In addition to exposure to smoke from oil-well fires, military personnel might have had exposures to combustion products because they were close to military vehicles, aircraft, and heaters in poorly ventilated tents.
As discussed above, combustion products are complex mixtures of substances. The physical and chemical properties of the major components of combustion products are discussed below.
As described by the (ATSDR 1999a), H2S is a colorless, flammable gas under normal conditions. H2S—also known as hydrosulfuric acid, stink damp, and sewer gas—has an odor similar to that of rotten eggs. It is a naturally occurring compound found in crude petroleum, natural gas, volcanic gases, and hot springs. It can also be made by people, and it can be found in human and animal waste, sewage-treatment facilities, sediments of fish aquaculture, and livestock barns or manure areas. Petroleum refineries, natural-gas plants, petrochemical plants, coke-oven plants, kraft-paper mills, food-processing plants, and tanneries are other sources of H2S (ATSDR 1999a).
SOx easily dissolve in water. Sulfur is found in raw materials, including crude oil, coal, and ore that contains common metals, such as aluminum, copper, zinc, lead, and iron. When fuel that contains sulfur is burned, SOx is formed. SOx can also form when gasoline is extracted from oil, or metals are extracted from ore.
SO2 dissolves in water vapor to form sulfuric acid, and it interacts with other gases and particles in the air to form sulfates and other products. Sources of SO2 include electric utilities, petroleum refineries, cement manufacturing, and metal-processing facilities. Locomotives, large ships, and some nonroad diesel equipment burn high-sulfur fuel and release SO2 into the air (EPA 2003b).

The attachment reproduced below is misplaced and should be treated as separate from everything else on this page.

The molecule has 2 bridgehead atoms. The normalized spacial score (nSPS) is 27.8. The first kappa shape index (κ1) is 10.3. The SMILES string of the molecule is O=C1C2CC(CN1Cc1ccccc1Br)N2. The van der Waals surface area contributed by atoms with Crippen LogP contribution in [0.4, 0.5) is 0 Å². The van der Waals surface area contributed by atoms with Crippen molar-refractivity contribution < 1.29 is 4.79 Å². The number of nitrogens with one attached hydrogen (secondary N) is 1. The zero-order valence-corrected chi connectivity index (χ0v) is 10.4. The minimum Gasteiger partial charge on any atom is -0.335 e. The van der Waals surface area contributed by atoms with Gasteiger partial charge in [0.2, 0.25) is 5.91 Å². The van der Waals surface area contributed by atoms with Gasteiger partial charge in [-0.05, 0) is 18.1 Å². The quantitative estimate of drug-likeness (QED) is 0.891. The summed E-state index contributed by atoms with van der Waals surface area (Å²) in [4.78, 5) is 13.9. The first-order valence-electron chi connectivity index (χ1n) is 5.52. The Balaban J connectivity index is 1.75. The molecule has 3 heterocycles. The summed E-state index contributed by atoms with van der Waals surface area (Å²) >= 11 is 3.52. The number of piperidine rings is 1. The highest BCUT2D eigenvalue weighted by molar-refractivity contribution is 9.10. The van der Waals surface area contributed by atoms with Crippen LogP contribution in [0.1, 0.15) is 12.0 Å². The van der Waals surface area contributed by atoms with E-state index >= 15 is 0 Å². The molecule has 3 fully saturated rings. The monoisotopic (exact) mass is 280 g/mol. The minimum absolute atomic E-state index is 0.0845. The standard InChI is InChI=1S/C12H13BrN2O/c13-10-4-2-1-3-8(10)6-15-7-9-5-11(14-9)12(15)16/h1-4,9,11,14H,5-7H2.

From the human-exposure perspective, NO2 is the most important and common nitrogen oxide. NO2 is a reddish brown, water-soluble, moderately oxidizing gas. The primary atmospheric reaction for NO2 production is the rapid oxidation of NO by oxidants, such as O3. Major sources of NO2 include the combustion of fossil fuels from stationary sources for heating and power generation and in motor-vehicle internal-combustion engines. As in the case of many other outdoor pollutants, concentrations of NO2 can vary with the time of day, the season, meteorologic conditions, and human activities (Gong 1992). Unvented combustion appliances, such as gas stoves and gas-fired water heaters, are major sources of indoor NO2.
The fourth-most abundant gas in the earth’s atmosphere, CO2 is a colorless, odorless, and faintly acid-tasting gas at room temperature. It is transformed into sugars and other forms of energy by plants during photosynthesis, and it is exhaled by animals as a waste product of